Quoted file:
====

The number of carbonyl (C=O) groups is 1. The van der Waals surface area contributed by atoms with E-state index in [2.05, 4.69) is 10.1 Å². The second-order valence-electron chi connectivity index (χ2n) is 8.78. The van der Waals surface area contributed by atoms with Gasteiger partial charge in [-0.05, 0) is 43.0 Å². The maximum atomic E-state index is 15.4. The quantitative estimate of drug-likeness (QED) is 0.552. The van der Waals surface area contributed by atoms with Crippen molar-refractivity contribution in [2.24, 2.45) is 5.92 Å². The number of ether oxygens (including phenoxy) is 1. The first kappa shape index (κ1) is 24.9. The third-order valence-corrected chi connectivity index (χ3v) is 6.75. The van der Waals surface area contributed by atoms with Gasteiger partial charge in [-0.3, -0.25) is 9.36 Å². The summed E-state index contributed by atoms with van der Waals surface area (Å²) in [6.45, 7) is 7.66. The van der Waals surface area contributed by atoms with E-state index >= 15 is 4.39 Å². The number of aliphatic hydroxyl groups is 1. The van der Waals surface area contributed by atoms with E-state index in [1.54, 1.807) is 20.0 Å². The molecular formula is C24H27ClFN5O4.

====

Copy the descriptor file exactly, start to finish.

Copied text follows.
The number of carbonyl (C=O) groups is 1. The van der Waals surface area contributed by atoms with E-state index in [2.05, 4.69) is 10.1 Å². The second-order valence-electron chi connectivity index (χ2n) is 8.78. The van der Waals surface area contributed by atoms with Gasteiger partial charge in [-0.05, 0) is 43.0 Å². The maximum atomic E-state index is 15.4. The quantitative estimate of drug-likeness (QED) is 0.552. The van der Waals surface area contributed by atoms with Crippen molar-refractivity contribution in [2.24, 2.45) is 5.92 Å². The number of ether oxygens (including phenoxy) is 1. The first kappa shape index (κ1) is 24.9. The third-order valence-corrected chi connectivity index (χ3v) is 6.75. The van der Waals surface area contributed by atoms with Gasteiger partial charge in [-0.3, -0.25) is 9.36 Å². The summed E-state index contributed by atoms with van der Waals surface area (Å²) in [6.45, 7) is 7.66. The van der Waals surface area contributed by atoms with E-state index >= 15 is 4.39 Å². The number of aliphatic hydroxyl groups is 1. The van der Waals surface area contributed by atoms with E-state index in [1.54, 1.807) is 20.0 Å². The molecular formula is C24H27ClFN5O4.